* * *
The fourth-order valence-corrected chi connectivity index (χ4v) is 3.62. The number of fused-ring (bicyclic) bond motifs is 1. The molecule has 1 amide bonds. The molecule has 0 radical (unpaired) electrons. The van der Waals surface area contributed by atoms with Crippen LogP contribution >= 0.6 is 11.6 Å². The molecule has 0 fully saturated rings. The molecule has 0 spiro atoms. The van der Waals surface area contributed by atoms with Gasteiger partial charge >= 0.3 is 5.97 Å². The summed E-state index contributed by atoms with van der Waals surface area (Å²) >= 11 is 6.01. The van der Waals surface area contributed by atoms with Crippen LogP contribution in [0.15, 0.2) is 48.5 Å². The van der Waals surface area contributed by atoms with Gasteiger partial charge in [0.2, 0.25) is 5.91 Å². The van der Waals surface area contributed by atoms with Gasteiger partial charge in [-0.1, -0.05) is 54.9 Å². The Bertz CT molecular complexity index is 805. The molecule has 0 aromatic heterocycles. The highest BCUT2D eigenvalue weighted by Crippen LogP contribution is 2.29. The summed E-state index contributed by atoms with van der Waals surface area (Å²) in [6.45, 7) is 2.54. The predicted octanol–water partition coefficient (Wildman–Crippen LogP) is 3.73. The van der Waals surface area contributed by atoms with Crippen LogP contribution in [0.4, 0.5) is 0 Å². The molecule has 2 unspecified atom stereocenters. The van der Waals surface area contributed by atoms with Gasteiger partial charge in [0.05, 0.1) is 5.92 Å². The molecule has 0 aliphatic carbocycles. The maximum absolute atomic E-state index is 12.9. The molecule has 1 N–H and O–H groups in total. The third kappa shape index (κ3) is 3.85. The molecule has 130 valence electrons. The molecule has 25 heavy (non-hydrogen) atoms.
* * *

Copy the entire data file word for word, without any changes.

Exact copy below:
The fourth-order valence-corrected chi connectivity index (χ4v) is 3.62. The number of fused-ring (bicyclic) bond motifs is 1. The molecule has 1 amide bonds. The molecule has 0 radical (unpaired) electrons. The van der Waals surface area contributed by atoms with Crippen LogP contribution >= 0.6 is 11.6 Å². The molecule has 0 fully saturated rings. The molecule has 0 spiro atoms. The van der Waals surface area contributed by atoms with Gasteiger partial charge >= 0.3 is 5.97 Å². The summed E-state index contributed by atoms with van der Waals surface area (Å²) >= 11 is 6.01. The van der Waals surface area contributed by atoms with Crippen LogP contribution in [0.15, 0.2) is 48.5 Å². The van der Waals surface area contributed by atoms with Gasteiger partial charge in [0.2, 0.25) is 5.91 Å². The van der Waals surface area contributed by atoms with Gasteiger partial charge in [-0.1, -0.05) is 54.9 Å². The Bertz CT molecular complexity index is 805. The molecule has 0 aromatic heterocycles. The highest BCUT2D eigenvalue weighted by Crippen LogP contribution is 2.29. The summed E-state index contributed by atoms with van der Waals surface area (Å²) in [6.45, 7) is 2.54. The predicted octanol–water partition coefficient (Wildman–Crippen LogP) is 3.73. The van der Waals surface area contributed by atoms with Crippen LogP contribution in [0.4, 0.5) is 0 Å². The molecule has 2 unspecified atom stereocenters. The van der Waals surface area contributed by atoms with Gasteiger partial charge in [0.05, 0.1) is 5.92 Å². The molecule has 0 aliphatic carbocycles. The maximum absolute atomic E-state index is 12.9. The molecule has 1 N–H and O–H groups in total. The third kappa shape index (κ3) is 3.85. The molecule has 130 valence electrons. The molecule has 25 heavy (non-hydrogen) atoms.